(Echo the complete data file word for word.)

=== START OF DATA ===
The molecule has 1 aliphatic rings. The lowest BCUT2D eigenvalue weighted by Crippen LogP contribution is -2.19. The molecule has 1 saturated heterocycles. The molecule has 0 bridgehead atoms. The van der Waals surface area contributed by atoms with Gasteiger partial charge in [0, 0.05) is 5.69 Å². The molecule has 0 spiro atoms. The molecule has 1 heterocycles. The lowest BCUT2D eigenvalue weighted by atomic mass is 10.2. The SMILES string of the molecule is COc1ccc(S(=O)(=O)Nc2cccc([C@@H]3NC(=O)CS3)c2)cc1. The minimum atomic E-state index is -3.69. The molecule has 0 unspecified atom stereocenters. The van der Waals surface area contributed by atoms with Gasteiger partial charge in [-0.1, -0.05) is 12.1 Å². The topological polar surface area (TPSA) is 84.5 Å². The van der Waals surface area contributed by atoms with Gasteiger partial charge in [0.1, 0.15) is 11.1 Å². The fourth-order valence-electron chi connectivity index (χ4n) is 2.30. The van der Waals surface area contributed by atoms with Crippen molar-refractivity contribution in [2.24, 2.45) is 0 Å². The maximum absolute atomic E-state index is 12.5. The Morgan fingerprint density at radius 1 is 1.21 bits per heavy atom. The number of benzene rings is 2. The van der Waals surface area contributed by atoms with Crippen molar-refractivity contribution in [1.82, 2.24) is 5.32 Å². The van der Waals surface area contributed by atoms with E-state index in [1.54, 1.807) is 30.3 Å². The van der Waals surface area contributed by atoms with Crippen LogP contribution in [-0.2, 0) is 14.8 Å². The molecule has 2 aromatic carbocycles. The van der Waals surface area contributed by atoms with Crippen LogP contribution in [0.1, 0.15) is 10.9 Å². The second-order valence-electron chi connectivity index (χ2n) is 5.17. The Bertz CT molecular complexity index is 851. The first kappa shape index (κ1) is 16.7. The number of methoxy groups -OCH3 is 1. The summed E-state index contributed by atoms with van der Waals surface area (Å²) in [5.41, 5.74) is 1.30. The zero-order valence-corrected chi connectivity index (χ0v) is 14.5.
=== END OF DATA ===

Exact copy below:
The molecule has 1 aliphatic rings. The lowest BCUT2D eigenvalue weighted by Crippen LogP contribution is -2.19. The molecule has 1 saturated heterocycles. The molecule has 0 bridgehead atoms. The van der Waals surface area contributed by atoms with Gasteiger partial charge in [0, 0.05) is 5.69 Å². The molecule has 0 spiro atoms. The molecule has 1 heterocycles. The lowest BCUT2D eigenvalue weighted by atomic mass is 10.2. The SMILES string of the molecule is COc1ccc(S(=O)(=O)Nc2cccc([C@@H]3NC(=O)CS3)c2)cc1. The minimum atomic E-state index is -3.69. The molecule has 0 unspecified atom stereocenters. The van der Waals surface area contributed by atoms with Gasteiger partial charge in [-0.1, -0.05) is 12.1 Å². The topological polar surface area (TPSA) is 84.5 Å². The van der Waals surface area contributed by atoms with Gasteiger partial charge in [0.1, 0.15) is 11.1 Å². The fourth-order valence-electron chi connectivity index (χ4n) is 2.30. The van der Waals surface area contributed by atoms with Crippen molar-refractivity contribution in [2.24, 2.45) is 0 Å². The maximum absolute atomic E-state index is 12.5. The Morgan fingerprint density at radius 1 is 1.21 bits per heavy atom. The number of benzene rings is 2. The van der Waals surface area contributed by atoms with Crippen molar-refractivity contribution in [1.82, 2.24) is 5.32 Å². The van der Waals surface area contributed by atoms with E-state index in [1.54, 1.807) is 30.3 Å². The van der Waals surface area contributed by atoms with Crippen LogP contribution in [-0.2, 0) is 14.8 Å². The molecule has 2 aromatic carbocycles. The van der Waals surface area contributed by atoms with Crippen LogP contribution in [0.1, 0.15) is 10.9 Å². The second-order valence-electron chi connectivity index (χ2n) is 5.17. The Bertz CT molecular complexity index is 851. The first kappa shape index (κ1) is 16.7. The number of methoxy groups -OCH3 is 1. The summed E-state index contributed by atoms with van der Waals surface area (Å²) in [5.41, 5.74) is 1.30. The zero-order valence-corrected chi connectivity index (χ0v) is 14.5.